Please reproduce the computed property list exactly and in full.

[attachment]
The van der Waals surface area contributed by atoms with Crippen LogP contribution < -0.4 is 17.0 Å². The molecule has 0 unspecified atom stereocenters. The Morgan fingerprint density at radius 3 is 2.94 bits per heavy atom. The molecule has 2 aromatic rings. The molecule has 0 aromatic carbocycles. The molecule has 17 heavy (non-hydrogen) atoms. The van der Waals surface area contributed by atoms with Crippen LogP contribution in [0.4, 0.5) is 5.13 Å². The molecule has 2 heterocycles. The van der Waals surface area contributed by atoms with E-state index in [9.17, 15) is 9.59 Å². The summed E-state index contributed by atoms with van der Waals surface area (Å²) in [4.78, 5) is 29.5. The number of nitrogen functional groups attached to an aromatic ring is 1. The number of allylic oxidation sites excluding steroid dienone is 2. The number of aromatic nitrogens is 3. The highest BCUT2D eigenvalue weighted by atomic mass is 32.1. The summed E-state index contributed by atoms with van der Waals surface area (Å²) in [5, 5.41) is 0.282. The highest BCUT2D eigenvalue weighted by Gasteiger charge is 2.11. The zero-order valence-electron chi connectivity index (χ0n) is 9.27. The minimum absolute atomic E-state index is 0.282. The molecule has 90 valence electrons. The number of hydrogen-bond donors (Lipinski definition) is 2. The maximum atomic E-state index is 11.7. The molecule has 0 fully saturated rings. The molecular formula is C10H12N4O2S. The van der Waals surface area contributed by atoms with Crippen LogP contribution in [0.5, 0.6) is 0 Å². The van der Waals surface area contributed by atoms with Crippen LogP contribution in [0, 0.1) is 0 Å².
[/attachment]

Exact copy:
The van der Waals surface area contributed by atoms with Crippen LogP contribution < -0.4 is 17.0 Å². The molecule has 0 unspecified atom stereocenters. The Morgan fingerprint density at radius 3 is 2.94 bits per heavy atom. The molecule has 2 aromatic rings. The molecule has 0 aromatic carbocycles. The molecule has 17 heavy (non-hydrogen) atoms. The van der Waals surface area contributed by atoms with Crippen LogP contribution in [0.4, 0.5) is 5.13 Å². The molecule has 2 heterocycles. The van der Waals surface area contributed by atoms with E-state index in [9.17, 15) is 9.59 Å². The summed E-state index contributed by atoms with van der Waals surface area (Å²) in [4.78, 5) is 29.5. The number of nitrogen functional groups attached to an aromatic ring is 1. The number of allylic oxidation sites excluding steroid dienone is 2. The number of aromatic nitrogens is 3. The highest BCUT2D eigenvalue weighted by atomic mass is 32.1. The summed E-state index contributed by atoms with van der Waals surface area (Å²) in [5, 5.41) is 0.282. The highest BCUT2D eigenvalue weighted by Gasteiger charge is 2.11. The zero-order valence-electron chi connectivity index (χ0n) is 9.27. The minimum absolute atomic E-state index is 0.282. The molecule has 90 valence electrons. The number of hydrogen-bond donors (Lipinski definition) is 2. The maximum atomic E-state index is 11.7. The molecule has 0 fully saturated rings. The molecular formula is C10H12N4O2S. The van der Waals surface area contributed by atoms with Crippen LogP contribution in [0.5, 0.6) is 0 Å². The van der Waals surface area contributed by atoms with Crippen LogP contribution in [0, 0.1) is 0 Å².